I was 11-years-old the first time I saw my brother's new electric guitar. It was black, white, silver, and brown. I vividly remember the amplifier, especially the bright blue light that lit up when it was on. Just the sight of the guitar against the amp was something that could light up a whole room. I thought about all of my favorite bands and how those bands were using the exact same instrument as this. There was so much opportunity for greatness in those strings and on those frets; I was in awe. I had so much respect for the guitar and its ability to grab so many people's attention. I knew that I would become a master of this instrument.
Although he told me not to touch it, I couldn't resist, especially because my brother Dave is very laid back. I knew he wouldn't mind too much. There was a time when I stole all of the candy out of his room. I was so worried that he would freak out but he laughed it off. So I assumed that when he said not to touch it, he just meant be careful.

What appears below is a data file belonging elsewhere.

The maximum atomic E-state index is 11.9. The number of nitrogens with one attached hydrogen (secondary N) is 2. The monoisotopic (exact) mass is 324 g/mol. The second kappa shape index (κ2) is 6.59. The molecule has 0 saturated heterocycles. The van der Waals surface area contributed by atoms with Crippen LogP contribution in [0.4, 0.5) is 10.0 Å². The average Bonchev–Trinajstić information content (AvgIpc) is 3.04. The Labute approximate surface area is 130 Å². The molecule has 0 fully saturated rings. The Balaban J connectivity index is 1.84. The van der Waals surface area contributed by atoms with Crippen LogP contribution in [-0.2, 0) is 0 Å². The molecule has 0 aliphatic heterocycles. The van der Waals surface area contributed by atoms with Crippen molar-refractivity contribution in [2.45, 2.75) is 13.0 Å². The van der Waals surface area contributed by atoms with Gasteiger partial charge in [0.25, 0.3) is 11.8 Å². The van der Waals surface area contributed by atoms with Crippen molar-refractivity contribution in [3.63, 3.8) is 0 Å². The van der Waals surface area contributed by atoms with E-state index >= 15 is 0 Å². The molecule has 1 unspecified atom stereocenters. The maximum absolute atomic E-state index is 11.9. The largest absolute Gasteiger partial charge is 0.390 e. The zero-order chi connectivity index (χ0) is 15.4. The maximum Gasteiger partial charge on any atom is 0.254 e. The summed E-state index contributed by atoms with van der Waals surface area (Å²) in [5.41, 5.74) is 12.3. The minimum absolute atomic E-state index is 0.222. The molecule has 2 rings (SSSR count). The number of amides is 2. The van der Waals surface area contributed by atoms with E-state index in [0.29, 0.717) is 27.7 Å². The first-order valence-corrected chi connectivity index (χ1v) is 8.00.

One day, I walked into his room with confidence, knowing I could play it with ease. I picked it up and it was heavier than I expected. I plugged it in with butterflies in my stomach, turned it on, and began playing. The sounds that came out were most likely difficult to listen to, but something about the freedom in making my own sounds was so beautiful. I loved it immediately. I tested what sounds I could make with my hands arranged different ways and I was amazed that I was doing this all on my own. In the moment, I believed that I could be whatever I wanted to be.
After a while, I looked up at the clock and noticed 3 hours had gone by. It could've been any amount of time and it wouldn't have mattered because I was so lost in the freedom that time had lost meaning.
Months went by improving my skills and as I improved, I was falling more and more in love with guitar. After a year of playing my brother's guitar, he got a little fed up with it and we both begged my mom to get me a new one.